Our friends at the Bridgeport, CT, oratory of the Institute of Christ the King Sovereign Priest asked us to post this notice. We are always glad to see the feast being kept on its proper day, as it will be at hundreds of Latin Mass locations around the world on Thursday, June 16, 2022.

"Synodal" Pope Changes Canon Law to Prevent Bishops from Establishing New Traditional Priestly or Religious Communities in Their Dioceses

Again: motus in fine velocior.

According to a document released today (June 15) in the Bolletino, Pope Francis in an audience on February 7 with Braz de Aviz and José Rodríguez Carballo, O.F.M., the Cardinal Prefect and Secretary Archbishop of the Dicastery for Institutes of Consecrated Life and Societies of Apostolic Life, approved a provision that effectively changes Canon Law concerning the diocesan bishop's right to erect a Public Association of the Faithful that wishes eventually to become an institute of consecrated life or a society of apostolic life (i.e., in colloquial terms, a religious community or an order of priests).

Prior to today, the rule was given in Can. 312: "§1. The authority competent to erect public associations is: 1/ the Holy See for universal and international associations; 2/ the conference of bishops in its own territory for national associations, that is, those which from their founding are directed toward activity throughout the whole nation; 3/ the diocesan bishop in his own territory, but not a diocesan administrator, for diocesan associations, except, however, for those associations whose right of erection has been reserved to others by apostolic privilege." And:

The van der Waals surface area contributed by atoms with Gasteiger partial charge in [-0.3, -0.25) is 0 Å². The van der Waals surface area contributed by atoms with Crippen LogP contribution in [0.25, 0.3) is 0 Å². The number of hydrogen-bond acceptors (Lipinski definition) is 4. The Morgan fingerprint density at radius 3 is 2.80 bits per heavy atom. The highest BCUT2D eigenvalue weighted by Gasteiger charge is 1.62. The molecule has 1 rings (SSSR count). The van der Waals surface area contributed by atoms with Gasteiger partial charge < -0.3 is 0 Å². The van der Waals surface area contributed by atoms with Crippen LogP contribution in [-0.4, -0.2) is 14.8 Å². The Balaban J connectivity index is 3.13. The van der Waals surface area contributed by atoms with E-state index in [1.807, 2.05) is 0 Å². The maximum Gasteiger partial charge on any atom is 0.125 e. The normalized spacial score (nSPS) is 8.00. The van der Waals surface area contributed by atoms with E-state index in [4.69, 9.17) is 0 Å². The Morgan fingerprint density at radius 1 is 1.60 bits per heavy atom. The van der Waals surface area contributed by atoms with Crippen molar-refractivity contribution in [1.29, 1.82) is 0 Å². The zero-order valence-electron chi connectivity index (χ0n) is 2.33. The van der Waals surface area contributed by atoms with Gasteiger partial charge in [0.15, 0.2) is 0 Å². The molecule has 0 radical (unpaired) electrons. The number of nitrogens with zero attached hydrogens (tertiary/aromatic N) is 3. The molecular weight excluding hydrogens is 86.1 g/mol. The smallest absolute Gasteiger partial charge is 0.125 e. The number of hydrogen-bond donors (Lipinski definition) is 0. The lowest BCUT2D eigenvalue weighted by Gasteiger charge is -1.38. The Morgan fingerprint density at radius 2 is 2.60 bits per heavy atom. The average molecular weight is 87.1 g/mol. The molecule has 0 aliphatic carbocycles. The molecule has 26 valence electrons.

Can. 313. "Through the same decree by which the competent ecclesiastical authority according to the norm of can. 312 erects it, a public association and even a confederation of public associations is constituted a juridic person and, to the extent it is required, receives a mission for the purposes which it proposes to pursue in the name of the Church."